An Introduction To Different Coffee Processes
Posted on November 15 2021,
Coffee processing methods aren't always the most intuitive way to learn about your favorite types of coffee. It's pretty rare for you to get insight into how coffee has been processed when you're shopping the aisle at your grocery store of choice. However, when you start getting into coffee in a big way, you may want to learn about washed coffee vs. anaerobic fermentation coffee and all that other good stuff.
Are you feeling lost? That's what we're here for. Grab your coffee drink of choice and keep reading to find out how your taste buds respond to different coffee processes.
What is Coffee Processing?
We wouldn't be caught dead with processed foods in our shopping baskets in most areas of our lives. However, coffee needs to be processed to get to the seeds that hide in a small berry, also known as the coffee cherry.
Once the coffee is harvested, the seeds are removed from the fruit. How that is done is what we call coffee processing. We remove the cherry from the seeds we need in different ways, and these processing techniques all affect the flavor of our favorite drink in unique ways.
Washed Coffee Processing
Wet coffee processing, also known as washed coffee, employs water to remove the ripe cherries from the coffee seeds. It is the most common way to process coffee. Farmers put ripe cherries into so-called wet mills. These wet mills then shake the living daylights out of our coffee cherries, which removes the pulp and skin. Altogether, the beans and the sticky mucilage ferment for one to two days. Once the beans are separated, they are dried in the sun in a dry mill.
Fun Fact: the pulp and skin are usually still composted and used on the coffee farm, and nothing goes to waste.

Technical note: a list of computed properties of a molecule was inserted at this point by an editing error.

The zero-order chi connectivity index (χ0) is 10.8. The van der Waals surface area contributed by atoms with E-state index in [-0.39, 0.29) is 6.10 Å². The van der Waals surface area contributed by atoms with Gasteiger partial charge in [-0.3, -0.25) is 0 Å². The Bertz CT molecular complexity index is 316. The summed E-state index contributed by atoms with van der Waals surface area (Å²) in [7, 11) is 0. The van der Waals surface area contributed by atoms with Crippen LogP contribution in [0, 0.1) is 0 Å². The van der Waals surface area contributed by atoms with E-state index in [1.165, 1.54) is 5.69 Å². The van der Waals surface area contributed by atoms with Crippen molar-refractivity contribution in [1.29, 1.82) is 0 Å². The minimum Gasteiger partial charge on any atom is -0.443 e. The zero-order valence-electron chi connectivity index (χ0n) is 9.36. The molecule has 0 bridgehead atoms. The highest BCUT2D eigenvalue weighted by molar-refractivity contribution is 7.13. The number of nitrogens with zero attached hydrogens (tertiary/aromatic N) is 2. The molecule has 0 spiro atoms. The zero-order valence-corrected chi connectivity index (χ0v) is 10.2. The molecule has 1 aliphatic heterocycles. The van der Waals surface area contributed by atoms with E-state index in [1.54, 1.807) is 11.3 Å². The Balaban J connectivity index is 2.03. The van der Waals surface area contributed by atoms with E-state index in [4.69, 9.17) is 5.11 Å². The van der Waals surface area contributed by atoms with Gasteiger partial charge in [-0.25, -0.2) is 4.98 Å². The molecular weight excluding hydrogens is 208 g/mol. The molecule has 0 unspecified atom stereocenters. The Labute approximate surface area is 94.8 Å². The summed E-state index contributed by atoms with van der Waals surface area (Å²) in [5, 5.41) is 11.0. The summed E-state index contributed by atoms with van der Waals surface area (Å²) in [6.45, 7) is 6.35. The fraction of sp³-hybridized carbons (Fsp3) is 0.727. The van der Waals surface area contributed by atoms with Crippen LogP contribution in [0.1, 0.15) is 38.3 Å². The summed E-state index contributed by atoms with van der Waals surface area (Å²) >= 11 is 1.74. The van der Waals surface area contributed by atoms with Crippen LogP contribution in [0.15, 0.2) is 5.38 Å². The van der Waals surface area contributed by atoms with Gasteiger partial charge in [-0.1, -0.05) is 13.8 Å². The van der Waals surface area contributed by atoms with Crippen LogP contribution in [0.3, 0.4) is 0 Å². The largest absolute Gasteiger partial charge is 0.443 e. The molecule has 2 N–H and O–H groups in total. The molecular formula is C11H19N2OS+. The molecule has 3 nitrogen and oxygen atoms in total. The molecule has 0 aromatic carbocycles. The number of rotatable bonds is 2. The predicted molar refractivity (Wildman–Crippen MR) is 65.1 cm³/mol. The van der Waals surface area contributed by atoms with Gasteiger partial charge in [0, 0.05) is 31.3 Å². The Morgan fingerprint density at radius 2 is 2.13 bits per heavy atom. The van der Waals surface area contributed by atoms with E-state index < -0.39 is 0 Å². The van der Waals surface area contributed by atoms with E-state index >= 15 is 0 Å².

All well and good, but what does wash processed coffee taste like?
- more consistent taste due to the level of control
- bright, clean taste
- acidic notes
Dry Coffee Processing
This process is sometimes also called natural coffee processing. Instead of washing the coffee cherries, dry coffee processing dries freshly picked coffee cherries by baking them in the sun on large patios for an extended period of time. This process requires a minimum of two weeks of full sunshine to work. In the case of rain or high humidity, the coffee farmers' entire harvest can be ruined.
What does dry-processed coffee taste like?
- fruity and sweet
- berry or citrus notes
- more body than its wet-processed counterparts
- complex taste
Honey Coffee Processing
Honey coffee processing is the middle ground between wet and dry coffee processing. The fresh coffee cherries are de-pulped in water but then able to dry without further washing. The reason for the romantic name is that the only thing that remains of the cherries is golden, sticky mucilage that looks a lot like honey.
The key benefit of this processing method is that it uses much less water than wet processing but is still a more stable form than dry coffee processing.